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Classroom Management Techniques

By — Pearson Allyn Bacon Prentice Hall
Updated on Jul 20, 2010

There are times when the real issue may not be the child but rather in the teaching style of the classroom teacher, that is, having unrealistic expectations, being critical, or being overly demanding. In such instances, help for the teacher can come in the form of classroom management techniques. Classroom management techniques are strategies developed to help handle various problems and conflicts within a classroom. An administrator, psychologist, or any realistic and diplomatic team member who feels comfortable with this type of situation may offer these practical suggestions to the teacher. There are many classroom techniques and modifications that should be tried before taking more serious steps. These include the following:

  • Display daily class schedule with times so that the student has a structured idea of the day ahead
  • Change seating
  • Seat the student with good role models
  • Use peer tutors when appropriate
  • Limit number of directions
  • Simplify complex directions
  • Give verbal as well as written directions
  • Provide extra work time
  • Shorten assignments
  • Modify curriculum but change content only as a last resort
  • Identify and address preferred learning styles
  • Provide manipulative materials
  • Provide examples of what is expected
  • Use color coding of materials to foster organizational skills
  • Develop a homework plan with parental support
  • Develop a behavior modification plan, if necessary
  • Uses lots of positive reinforcement
  • Use technology as an aid

Help Classes

Certain children may require only a temporary support system to get them through a difficult academic period. Some schools provide additional non special education services, such as help classes, that may be held during lunch or before or after school. These classes can clarify academic confusion that could lead to more serious problems if not addressed.

Remedial Reading or Math Services

Remedial reading or math services are academic programs within a school designed to help the student with reading or math by going slower in the curriculum or placing him or her with a smaller number of students in the classroom for extra attention. These services can be recommended when reading or math is the specific area of concern. Remedial reading and math classes are not special education services and can be instituted as a means of alleviating a child's academic blems.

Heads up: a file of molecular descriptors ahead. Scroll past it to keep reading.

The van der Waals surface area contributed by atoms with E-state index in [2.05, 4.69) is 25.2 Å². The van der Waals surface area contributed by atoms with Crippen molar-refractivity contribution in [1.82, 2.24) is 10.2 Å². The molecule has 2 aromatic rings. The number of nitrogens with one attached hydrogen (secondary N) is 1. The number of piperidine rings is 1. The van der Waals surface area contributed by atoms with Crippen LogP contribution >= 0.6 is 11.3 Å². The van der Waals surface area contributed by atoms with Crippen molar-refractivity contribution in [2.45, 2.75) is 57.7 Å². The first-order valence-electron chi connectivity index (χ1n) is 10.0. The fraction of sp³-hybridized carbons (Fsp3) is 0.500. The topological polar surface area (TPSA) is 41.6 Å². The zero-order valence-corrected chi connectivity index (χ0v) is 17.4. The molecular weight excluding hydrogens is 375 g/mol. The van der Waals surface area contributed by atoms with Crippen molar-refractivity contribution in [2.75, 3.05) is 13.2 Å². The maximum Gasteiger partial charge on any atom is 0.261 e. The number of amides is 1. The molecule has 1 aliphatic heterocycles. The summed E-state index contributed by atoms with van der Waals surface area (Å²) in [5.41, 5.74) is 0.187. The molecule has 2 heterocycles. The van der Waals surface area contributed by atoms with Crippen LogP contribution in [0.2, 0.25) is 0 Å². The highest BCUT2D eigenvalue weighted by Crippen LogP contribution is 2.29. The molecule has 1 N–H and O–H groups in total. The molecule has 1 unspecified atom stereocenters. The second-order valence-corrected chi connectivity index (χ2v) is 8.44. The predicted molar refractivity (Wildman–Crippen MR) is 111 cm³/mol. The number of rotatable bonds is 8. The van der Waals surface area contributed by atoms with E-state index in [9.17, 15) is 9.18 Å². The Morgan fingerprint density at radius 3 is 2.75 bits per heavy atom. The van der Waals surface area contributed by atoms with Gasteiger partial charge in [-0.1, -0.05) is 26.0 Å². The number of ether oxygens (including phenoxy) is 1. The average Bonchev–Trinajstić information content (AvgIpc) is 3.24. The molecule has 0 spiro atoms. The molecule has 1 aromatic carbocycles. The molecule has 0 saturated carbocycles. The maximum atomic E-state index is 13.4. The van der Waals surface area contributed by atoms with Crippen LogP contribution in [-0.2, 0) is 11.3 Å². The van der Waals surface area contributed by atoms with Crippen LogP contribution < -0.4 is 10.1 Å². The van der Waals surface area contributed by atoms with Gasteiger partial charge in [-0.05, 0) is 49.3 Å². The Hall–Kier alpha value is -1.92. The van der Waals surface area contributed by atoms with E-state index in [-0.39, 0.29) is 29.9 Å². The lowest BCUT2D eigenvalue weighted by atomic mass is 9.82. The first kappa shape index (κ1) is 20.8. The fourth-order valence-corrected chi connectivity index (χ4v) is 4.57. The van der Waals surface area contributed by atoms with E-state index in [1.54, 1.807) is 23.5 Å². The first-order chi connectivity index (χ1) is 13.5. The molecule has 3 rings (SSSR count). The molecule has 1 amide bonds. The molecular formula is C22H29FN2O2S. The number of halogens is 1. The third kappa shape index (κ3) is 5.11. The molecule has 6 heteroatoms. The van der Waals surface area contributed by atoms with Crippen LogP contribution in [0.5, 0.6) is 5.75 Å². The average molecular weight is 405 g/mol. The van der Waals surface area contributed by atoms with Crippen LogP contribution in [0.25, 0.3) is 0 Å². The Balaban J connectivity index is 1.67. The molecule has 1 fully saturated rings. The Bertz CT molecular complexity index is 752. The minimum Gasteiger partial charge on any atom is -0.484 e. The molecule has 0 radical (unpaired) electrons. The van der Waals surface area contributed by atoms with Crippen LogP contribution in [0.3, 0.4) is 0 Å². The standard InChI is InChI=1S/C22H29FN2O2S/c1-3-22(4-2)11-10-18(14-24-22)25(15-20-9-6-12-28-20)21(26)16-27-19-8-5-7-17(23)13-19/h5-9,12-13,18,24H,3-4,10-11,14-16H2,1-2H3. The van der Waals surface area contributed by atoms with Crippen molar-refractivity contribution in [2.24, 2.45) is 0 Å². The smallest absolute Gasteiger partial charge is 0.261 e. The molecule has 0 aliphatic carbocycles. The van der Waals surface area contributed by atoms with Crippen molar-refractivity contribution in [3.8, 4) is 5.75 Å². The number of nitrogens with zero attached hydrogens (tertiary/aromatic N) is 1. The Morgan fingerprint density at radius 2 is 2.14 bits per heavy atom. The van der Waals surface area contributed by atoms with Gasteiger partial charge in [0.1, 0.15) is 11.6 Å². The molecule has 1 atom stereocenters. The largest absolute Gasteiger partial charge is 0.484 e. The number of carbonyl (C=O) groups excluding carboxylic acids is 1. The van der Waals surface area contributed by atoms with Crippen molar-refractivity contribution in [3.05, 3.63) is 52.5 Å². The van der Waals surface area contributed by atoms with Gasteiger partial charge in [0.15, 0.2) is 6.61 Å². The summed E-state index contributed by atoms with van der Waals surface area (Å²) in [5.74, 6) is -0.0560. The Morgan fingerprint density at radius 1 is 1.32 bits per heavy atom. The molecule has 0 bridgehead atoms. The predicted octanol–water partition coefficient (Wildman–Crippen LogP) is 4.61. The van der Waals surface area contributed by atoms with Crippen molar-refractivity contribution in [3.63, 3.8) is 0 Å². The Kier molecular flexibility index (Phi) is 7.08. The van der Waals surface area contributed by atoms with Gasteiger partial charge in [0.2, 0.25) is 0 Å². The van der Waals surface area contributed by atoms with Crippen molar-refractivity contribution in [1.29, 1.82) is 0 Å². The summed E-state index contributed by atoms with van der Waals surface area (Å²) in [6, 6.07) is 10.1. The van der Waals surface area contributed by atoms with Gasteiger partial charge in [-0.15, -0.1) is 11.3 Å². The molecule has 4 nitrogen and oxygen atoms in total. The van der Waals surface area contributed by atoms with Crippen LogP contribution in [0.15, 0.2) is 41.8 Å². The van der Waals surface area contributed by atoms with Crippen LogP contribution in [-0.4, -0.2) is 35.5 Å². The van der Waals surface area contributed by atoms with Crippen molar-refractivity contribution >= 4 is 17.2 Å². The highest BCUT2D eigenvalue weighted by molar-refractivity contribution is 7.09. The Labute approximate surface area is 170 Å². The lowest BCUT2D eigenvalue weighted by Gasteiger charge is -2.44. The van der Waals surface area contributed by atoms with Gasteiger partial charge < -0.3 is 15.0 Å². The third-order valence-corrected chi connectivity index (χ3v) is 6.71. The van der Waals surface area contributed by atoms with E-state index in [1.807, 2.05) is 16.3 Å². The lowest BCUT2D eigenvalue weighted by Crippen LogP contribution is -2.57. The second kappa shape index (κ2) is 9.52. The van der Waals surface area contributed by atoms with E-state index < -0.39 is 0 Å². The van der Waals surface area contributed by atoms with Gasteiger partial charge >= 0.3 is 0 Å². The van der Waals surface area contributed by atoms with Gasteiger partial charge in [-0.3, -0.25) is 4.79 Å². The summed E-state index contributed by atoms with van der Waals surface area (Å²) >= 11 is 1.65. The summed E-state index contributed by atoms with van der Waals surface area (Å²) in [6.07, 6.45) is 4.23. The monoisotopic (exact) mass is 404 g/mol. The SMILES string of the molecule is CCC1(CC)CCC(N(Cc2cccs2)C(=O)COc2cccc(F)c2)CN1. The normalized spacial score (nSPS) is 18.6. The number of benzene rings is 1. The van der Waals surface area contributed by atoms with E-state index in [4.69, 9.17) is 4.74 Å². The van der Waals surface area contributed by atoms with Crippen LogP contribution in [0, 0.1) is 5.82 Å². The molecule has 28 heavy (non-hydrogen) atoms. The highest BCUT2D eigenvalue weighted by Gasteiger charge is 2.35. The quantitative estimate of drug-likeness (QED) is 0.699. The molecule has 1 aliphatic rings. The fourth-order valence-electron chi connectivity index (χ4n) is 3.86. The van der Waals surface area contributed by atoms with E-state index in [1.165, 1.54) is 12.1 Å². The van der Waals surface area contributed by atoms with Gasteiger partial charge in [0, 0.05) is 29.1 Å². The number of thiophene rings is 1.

In-School Counseling

In-school counseling is normally done by the school psychologist, social worker, or guidance counselor, and is designed to help the child deal with the issues that are currently problematic for him or her. Sometimes, a child may experience a situational or adjustment disorder (a temporary emotional pattern that may occur at any time in a person's life without a prior history of problems) resulting from separation, divorce, health issues, newness to school district, and so on. When this pattern occurs, it may temporarily interfere with the child's ability to concentrate, remember, or attend to tasks. Consequently, a drop in academic performance can occur. If such patterns occur, the school psychologist may want to institute in-school counseling, with the parent's involvement and permission. This recommendation should be instituted only to address issues that can be resolved in a relatively short period of time. More serious issues may have to be referred to outside agencies or professionals for longer treatment.

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